[2] Rainsford Island Hospital register; U.S. Colored Troops Military Service Records, 1863-1865, via in association with the National Archives and Records Administration.

[3] William A. McEvoy, Jr. and Robin Hazard Ray, Rainsford Island: A Boston Harbor Case Study in Public Neglect and Private Activism. Online book through the blog of Mount Auburn Cemetery, June 2, 2020., 107-109.

Winslow Homer’s “Veteran in a New Field” and Postwar Toil for Civilians and Soldiers Alike

“Veteran in a New Field,” by Winslow Homer (public domain image via Wikimedia Commons)

In the summer of 1865, as hundreds of thousands of former Union soldiers returned home, Winslow Homer painted “Veteran in a New Field.” Homer had worked as an “artist-correspondent” for Harpers Weekly during the war. He spent much of the Peninsular Campaign of 1862 virtually on the front lines. His vast body of wartime work is known not for depictions of glorified charges (like those drawn by many of his contemporaries) but rather for candid scenes of camp life. In his painting “Home Sweet Home,” he portrayed a small group of soldiers bivouacked in a muddy camp as they listen with somber demeanor to the plaintive song being played. “Veteran in a New Field” captures an equally poignant moment. The scene depicts a Union soldier just home. He has dropped his uniform coat, haversack, and canteen (which bears the badge of the First Division, II Corps—the unit in which Homer was “embedded” for a time). It would seem as though the veteran has immediately picked up a scythe and set to mowing, perhaps without even a word to the folks at home. While some art historians focus on the implications of the scythe in his hands—the tool of the angel of death—there is also a strong sense of optimism about the painting. The discharged soldier has returned home but nonetheless has a bright, blue sky and a “new field” ahead of him. Like Cincinnatus, he has turned his back on the battlefield and, despite all he has endured, he has returned to civilian life, is already readjusting and setting to work.[1]

Three years earlier, Morris C. Fitch, a member of the Board of Managers of the Discharged Soldiers Home in Boston, employed a similar metaphor—but he was not speaking of veterans.[2] In a letter printed in the Boston Evening Transcript, Fitch urgently called for donations to the Home which had been founded just two months prior. He expounded on the good work already being done for disabled, discharged soldiers and the work ahead for all those at home. “Remember,” he wrote, addressing Boston’s civilians, “that the battle[s] of Maryland and Virginia are to be fought over and over again at our own doors, in the horrible shape of disease and of lifelong incapacity for work, and that we whom home has preserved in health and a full complement of limbs, are to be the toilers in the new field.”[3]            

My work-in-progress explores more deeply this “new field” of toil for civilians as they volunteered for relief organizations in the years immediately following the war.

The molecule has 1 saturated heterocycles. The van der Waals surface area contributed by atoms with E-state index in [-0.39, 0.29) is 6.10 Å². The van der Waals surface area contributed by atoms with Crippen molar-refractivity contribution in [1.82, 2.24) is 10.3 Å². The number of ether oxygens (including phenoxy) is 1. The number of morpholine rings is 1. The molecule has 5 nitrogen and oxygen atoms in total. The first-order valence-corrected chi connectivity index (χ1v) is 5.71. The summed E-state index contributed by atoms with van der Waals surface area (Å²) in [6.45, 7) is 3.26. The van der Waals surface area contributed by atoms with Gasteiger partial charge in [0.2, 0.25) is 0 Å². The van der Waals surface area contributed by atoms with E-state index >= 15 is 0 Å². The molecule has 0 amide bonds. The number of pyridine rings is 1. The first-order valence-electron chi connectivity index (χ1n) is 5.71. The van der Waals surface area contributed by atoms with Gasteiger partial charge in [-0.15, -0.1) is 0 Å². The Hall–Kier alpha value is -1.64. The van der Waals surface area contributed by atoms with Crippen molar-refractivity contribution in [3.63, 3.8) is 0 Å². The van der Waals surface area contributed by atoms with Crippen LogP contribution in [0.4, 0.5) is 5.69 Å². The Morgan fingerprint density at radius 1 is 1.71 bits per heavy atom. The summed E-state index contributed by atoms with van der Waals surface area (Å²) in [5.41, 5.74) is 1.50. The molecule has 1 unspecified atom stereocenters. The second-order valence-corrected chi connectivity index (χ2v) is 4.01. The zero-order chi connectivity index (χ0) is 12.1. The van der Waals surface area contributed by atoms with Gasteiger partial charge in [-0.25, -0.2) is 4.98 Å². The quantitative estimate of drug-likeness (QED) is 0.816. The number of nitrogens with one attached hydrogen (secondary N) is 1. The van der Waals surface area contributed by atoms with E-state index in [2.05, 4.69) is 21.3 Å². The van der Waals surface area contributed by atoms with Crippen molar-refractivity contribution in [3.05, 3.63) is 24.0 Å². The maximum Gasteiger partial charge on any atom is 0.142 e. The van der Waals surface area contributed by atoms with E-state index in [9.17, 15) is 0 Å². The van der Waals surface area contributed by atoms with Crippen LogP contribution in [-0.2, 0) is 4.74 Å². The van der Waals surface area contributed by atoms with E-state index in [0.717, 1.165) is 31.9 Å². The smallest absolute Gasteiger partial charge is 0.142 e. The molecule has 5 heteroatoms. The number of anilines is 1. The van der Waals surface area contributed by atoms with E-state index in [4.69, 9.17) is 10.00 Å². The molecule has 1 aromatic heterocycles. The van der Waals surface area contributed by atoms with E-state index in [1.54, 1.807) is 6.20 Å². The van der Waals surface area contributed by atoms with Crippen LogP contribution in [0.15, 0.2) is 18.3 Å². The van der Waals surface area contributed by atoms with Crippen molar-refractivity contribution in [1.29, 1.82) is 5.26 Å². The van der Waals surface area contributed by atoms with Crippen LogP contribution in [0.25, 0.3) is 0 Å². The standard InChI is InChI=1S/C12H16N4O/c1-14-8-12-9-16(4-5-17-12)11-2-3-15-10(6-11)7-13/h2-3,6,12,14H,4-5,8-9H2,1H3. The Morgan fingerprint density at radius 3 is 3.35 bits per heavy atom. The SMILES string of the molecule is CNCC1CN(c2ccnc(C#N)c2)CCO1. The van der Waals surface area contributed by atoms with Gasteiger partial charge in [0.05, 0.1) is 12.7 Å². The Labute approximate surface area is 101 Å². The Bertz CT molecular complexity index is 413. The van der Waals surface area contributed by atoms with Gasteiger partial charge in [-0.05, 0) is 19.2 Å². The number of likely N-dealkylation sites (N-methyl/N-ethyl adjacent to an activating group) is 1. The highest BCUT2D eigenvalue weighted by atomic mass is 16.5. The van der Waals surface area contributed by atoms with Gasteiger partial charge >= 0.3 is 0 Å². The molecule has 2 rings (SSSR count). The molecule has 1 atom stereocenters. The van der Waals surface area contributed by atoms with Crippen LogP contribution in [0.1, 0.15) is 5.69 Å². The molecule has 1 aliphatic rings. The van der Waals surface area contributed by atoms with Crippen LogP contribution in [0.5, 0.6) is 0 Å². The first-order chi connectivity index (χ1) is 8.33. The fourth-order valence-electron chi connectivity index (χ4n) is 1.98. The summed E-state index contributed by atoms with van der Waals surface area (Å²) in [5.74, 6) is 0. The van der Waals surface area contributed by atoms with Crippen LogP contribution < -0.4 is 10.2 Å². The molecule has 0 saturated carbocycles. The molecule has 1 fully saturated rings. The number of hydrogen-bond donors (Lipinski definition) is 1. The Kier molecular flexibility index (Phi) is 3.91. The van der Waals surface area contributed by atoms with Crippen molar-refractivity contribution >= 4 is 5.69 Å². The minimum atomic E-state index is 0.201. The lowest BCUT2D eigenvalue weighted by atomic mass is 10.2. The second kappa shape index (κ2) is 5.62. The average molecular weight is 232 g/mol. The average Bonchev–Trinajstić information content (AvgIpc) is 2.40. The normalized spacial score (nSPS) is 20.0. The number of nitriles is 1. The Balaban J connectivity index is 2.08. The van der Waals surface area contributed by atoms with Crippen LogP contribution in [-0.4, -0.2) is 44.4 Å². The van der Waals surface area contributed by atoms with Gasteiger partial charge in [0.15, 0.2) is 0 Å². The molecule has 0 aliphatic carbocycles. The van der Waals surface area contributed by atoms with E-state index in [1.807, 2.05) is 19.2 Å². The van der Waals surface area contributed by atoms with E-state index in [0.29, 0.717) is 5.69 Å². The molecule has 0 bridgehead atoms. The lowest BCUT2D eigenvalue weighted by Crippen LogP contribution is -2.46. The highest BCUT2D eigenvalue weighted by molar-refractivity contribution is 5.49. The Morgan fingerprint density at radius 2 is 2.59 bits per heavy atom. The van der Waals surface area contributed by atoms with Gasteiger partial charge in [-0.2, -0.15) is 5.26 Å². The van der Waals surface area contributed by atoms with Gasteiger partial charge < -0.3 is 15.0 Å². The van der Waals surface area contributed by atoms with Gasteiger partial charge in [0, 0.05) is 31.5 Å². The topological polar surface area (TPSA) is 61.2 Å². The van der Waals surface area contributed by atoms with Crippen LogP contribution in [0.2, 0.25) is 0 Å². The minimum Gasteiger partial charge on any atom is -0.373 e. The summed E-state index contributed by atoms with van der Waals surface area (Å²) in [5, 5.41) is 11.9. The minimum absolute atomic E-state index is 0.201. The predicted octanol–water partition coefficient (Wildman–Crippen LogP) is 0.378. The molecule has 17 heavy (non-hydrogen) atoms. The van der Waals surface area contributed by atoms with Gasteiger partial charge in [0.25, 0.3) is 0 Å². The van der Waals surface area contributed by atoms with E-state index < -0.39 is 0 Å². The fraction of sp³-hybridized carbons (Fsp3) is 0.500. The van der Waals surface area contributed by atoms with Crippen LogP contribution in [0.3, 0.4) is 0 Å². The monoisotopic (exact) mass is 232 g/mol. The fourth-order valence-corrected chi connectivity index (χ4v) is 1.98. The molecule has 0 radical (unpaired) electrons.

[1] Christopher Kent Wilson, “Winslow Homer’s The Veteran in a New Field: A Study of the Harvest Metaphor and Popular Culture,” American Art Journal 17.4 (1985), 10-13, reflects on the optimism reflected in the painting (both for the readjustment of veterans and the democratic future of the U.S.) and the more grim symbolism of the soldier as a reaper of men; Marc Simpson, Winslow Homer: Paintings of the Civil War, (San Francisco: Fine Arts Museums of San Francisco, 1988), 16-17, 143.

[2] “An Appeal in Behalf of the Discharged Soldiers Home,” Boston Evening Transcript, September 26, 1.

[3] “An Appeal…” Boston Evening Transcript.  

Soldiers’ Barracks and Mayhem in Downtown Boston

The federal barracks were located on Beach Street due to their proximity to the Boston & Worcester Depot–a keyroute southward

The degree to which Boston was dominated by a strong martial presence during the Civil War is often overlooked. Regiments from four states converged on the city to board ships or trains headed southwards. For four years, soldiers paraded through the streets, drilled on Boston Common, and were barracked by the thousands in any number of public halls including Faneuil Hall. As the war progressed, homecoming parades and ceremonies in front of the State House became a regular occurrence. And when not in formation, soldiers wandered the city or packed into the drinking establishments downtown. Boston may not have seen armed conflict but it was nonetheless transformed during the war.

The above location today

This was particularly true of the neighborhood around the Beach Street Barracks. The barracks, which had been a meeting hall, were leased by the federal government to provide temporary quarters for regiments preparing to depart Boston for the South and for returning regiments. No sooner did one unit vacate the barracks than another from Massachusetts, Maine, or New Hampshire moved in. Needless to say, the constant coming and going of thousands of soldiers led to deplorable sanitary conditions in the barracks and considerable disruption of the largely working-class Irish neighborhood around it. The site is now in the heart of Chinatown—in fact, if the barracks still stood, they would look directly out on the famous Chinatown Gate. In the 1860s, this site was just down the street from the Boston and Worcester Railroad Depot where many regiments began or ended their journey.

Discipline was notoriously poor at the barracks. Drafted men often tried to escape the guarded building. In one case a large group of rounded-up deserters were held there and one was shot and killed in the act of trying to escape.[1] In another instance a group of draftees tried to create a diversion by setting fire to the building and escaping out the windows using improvised ropes made from blankets. 30 of them managed to escape.[2] One disturbing incident likely involved pent-up anger on the part of the guards. The officer of the day shot a recruit who mouthed off to him at point blank range in the head. The officer was brought up on murder charges. [3]